Norm MacDonald Co-Created a Video-Only Dating App

There's a Sentence We Never Expected to Write

By Sam Eichner ·

On the list of things you’d expect comedian Norm Macdonald to do—a list you’re fastidiously keeping—“co-creating a dating app” is nowhere to be found. It’s so far off the list, filled with entries like “side-kicking for Adam Sandler” and “nabbing his own Netflix show,” that it would be hard to believe if I weren’t telling you for a fact that it was, indeed, true.

“One evening I went over to my friend Norm [Macdonald]’s house to vent about my recent first dates that went nowhere,” serial entrepreneur Vivek Jain recalls. “Norm wanted to get to the bottom of this so we talked until we figured it out. And we realized the problem was first dates. They rarely go well. It seemed like an inefficient use of time—when free time was so precious to begin with.”

Thus, Loko was born. It’s a video-based dating app that places an emphasis on getting you face-to-face with a match, as opposed to messaging them your entire life story only to find that they, say, have skipped town, or look nothing like the person in their profile.

“I think the existing dating apps have a place for many singles, but there is a void when looking at the 30+ age demographic who are looking for committed relationships based on a real, meaningful connections,” Jain says. “This demographic doesn’t have time to waste on first dates that aren’t enjoyable or text exchanges that go on for weeks—that may or may not result in a face-to-face date.”

Here’s how Loko works. First, you’ll create a video-only profile—a “Hello” video, which is an eight-second max introduction, and an optional “About Me” video, which can run up to 30 seconds. (Every profile is approved by an administrator before going live, so you don’t have to worry about them being, how should we put this, porn-y.)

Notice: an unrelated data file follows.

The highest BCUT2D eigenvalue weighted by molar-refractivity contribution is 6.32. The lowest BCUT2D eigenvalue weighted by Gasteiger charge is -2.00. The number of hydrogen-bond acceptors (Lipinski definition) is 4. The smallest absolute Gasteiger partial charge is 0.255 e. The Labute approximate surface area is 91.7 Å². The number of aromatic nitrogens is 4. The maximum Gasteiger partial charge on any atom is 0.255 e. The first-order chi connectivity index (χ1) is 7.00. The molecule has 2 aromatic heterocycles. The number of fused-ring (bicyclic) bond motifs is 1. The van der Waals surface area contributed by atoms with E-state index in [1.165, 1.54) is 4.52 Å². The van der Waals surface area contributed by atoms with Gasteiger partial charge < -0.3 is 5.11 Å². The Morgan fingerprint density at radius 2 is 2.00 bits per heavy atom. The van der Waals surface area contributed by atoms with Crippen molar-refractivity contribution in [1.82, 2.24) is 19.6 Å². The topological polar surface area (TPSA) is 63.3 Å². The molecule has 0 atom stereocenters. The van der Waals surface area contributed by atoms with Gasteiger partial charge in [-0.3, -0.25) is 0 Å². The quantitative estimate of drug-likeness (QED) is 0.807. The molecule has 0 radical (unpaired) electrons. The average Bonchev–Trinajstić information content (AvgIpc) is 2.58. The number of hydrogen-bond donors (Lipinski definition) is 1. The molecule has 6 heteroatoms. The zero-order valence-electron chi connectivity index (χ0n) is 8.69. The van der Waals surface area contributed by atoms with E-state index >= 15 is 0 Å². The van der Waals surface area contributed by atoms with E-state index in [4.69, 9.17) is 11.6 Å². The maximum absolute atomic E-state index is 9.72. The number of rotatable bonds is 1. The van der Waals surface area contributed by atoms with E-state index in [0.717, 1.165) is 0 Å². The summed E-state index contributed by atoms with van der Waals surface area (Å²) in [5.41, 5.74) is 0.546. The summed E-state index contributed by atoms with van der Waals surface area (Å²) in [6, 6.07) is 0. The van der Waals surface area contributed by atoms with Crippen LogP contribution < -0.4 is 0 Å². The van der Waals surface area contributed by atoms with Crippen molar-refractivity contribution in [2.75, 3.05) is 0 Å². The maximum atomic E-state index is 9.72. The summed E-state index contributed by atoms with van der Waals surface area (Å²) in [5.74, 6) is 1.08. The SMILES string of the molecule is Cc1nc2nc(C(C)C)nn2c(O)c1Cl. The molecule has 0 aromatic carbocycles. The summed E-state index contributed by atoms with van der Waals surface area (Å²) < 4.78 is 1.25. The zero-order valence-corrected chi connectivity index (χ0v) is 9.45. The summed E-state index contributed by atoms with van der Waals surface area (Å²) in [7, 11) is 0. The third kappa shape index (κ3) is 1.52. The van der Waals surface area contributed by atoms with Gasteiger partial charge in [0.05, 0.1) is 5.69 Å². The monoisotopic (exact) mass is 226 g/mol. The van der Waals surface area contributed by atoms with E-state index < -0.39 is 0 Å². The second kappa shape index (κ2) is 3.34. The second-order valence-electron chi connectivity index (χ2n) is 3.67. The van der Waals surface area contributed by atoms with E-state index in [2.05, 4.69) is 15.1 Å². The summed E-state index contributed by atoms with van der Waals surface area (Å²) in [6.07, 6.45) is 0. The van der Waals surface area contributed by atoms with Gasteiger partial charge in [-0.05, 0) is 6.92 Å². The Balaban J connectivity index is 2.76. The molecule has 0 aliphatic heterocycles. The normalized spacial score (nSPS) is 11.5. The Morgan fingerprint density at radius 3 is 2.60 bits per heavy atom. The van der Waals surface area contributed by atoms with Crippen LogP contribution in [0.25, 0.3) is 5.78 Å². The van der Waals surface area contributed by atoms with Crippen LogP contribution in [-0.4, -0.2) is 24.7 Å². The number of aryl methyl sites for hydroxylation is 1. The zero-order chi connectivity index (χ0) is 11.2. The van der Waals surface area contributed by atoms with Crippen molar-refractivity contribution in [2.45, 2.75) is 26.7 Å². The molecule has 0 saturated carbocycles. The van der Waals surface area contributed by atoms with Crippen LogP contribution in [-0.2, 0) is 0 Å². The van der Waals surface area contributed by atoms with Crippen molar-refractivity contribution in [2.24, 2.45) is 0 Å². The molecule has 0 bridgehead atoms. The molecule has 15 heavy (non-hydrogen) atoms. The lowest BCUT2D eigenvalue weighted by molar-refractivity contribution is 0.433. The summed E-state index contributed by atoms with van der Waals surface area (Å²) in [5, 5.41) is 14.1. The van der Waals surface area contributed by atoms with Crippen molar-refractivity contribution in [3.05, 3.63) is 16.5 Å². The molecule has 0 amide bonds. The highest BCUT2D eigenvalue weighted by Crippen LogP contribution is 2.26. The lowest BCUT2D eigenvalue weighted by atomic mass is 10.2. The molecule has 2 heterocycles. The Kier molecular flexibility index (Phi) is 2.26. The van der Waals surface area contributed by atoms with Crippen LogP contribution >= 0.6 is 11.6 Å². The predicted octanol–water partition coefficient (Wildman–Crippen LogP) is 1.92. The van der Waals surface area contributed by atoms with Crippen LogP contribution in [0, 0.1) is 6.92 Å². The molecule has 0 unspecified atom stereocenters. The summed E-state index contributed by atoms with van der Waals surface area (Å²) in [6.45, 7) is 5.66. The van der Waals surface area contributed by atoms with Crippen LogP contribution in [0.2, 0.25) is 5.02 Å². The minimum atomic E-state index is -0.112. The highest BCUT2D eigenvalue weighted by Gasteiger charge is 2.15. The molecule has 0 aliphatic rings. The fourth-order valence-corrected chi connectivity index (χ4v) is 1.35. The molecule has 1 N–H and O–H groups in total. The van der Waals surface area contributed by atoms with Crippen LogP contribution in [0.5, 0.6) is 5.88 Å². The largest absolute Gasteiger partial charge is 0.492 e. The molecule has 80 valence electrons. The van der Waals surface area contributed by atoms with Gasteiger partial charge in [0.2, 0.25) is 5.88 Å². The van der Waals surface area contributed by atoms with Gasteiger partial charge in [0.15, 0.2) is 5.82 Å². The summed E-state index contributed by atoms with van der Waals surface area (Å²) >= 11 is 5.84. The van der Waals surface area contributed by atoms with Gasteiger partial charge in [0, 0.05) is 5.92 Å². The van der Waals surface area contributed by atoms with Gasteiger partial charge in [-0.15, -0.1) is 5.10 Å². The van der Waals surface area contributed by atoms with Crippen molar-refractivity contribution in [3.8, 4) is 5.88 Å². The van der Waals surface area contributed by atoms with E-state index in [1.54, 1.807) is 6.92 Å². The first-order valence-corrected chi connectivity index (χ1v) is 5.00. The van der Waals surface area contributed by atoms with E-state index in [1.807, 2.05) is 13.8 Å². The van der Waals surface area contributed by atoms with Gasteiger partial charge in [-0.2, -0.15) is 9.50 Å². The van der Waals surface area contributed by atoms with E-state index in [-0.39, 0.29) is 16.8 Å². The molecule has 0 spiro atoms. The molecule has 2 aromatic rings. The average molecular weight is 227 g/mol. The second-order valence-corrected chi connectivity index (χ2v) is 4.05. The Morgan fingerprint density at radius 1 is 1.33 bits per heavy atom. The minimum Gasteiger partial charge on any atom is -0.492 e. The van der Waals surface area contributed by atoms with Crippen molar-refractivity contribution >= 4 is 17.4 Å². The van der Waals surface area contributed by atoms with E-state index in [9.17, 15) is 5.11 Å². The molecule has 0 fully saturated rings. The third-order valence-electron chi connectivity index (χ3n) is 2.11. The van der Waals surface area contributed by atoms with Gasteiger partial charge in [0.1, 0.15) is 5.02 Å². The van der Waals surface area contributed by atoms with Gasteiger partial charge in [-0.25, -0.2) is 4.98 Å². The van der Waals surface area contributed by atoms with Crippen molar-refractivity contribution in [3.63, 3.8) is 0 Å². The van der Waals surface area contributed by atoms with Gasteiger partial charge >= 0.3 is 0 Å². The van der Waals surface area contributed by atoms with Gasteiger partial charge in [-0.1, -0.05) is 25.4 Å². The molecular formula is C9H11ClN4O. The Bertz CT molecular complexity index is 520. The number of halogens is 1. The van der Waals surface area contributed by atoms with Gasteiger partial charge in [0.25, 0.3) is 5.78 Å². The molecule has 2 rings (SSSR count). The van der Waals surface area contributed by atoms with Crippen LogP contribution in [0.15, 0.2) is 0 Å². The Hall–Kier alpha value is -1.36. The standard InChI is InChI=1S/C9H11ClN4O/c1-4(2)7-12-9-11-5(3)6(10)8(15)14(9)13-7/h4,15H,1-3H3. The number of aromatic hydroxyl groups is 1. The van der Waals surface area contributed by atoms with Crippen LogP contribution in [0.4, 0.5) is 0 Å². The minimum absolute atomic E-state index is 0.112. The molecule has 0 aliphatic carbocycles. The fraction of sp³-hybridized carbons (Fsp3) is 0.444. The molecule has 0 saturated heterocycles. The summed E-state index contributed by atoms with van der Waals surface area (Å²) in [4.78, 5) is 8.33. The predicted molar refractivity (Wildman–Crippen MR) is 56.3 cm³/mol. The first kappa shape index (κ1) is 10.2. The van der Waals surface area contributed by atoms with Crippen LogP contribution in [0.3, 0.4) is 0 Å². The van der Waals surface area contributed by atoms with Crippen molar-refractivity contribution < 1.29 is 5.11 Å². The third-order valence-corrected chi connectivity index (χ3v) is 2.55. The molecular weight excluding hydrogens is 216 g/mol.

With your profile complete, you’ll swipe through potential matches, as you would with other dating apps, watching their videos and liking or not-liking to your heart’s content. Once a connection is made, you’ll have 24 hours to schedule a virtual “Elimidate” in the app (within the next 24 hours), lest you be unmatched and lose said match forever. The “Elimidate” is essentially a pre-date interview: an up-to-15-minute video chat with your match, more or less designed to cut to the chase. Can you actually see yourself with this person or not?

If you don’t agree to exchange contact information or meet following the call, you won’t be able to match or communicate with each other via the app ever again. This is to nudge you into actually making plans—or at least deciding whether or not you’d like to actually make plans.

The whole thing might remind you of those ‘90s-era video dating services (think: Singles), updated for the digital age. That’s kind of the point.

“We believe singles in 2018 are ready for video dating,” Jain says, noting that the medium curbs the pratfalls of other dating apps, like catfishing. “It’s a perfect mix of bringing technology together with old fashioned dating charm—where human interaction and personality are the root of making real connections.”

Loko launched this month in the US and Canada—with unrestricted geographical boundaries—although they’re focusing their marketing efforts on New York, Los Angeles and Las Vegas to start. It’s available in the app store and Google Play. Get ready for your close-up... 

Sam Eichner

Sam Eichner likes literature, reality television and his twin cats equally. He has consistently been told he needs a shave since he started growing facial hair.

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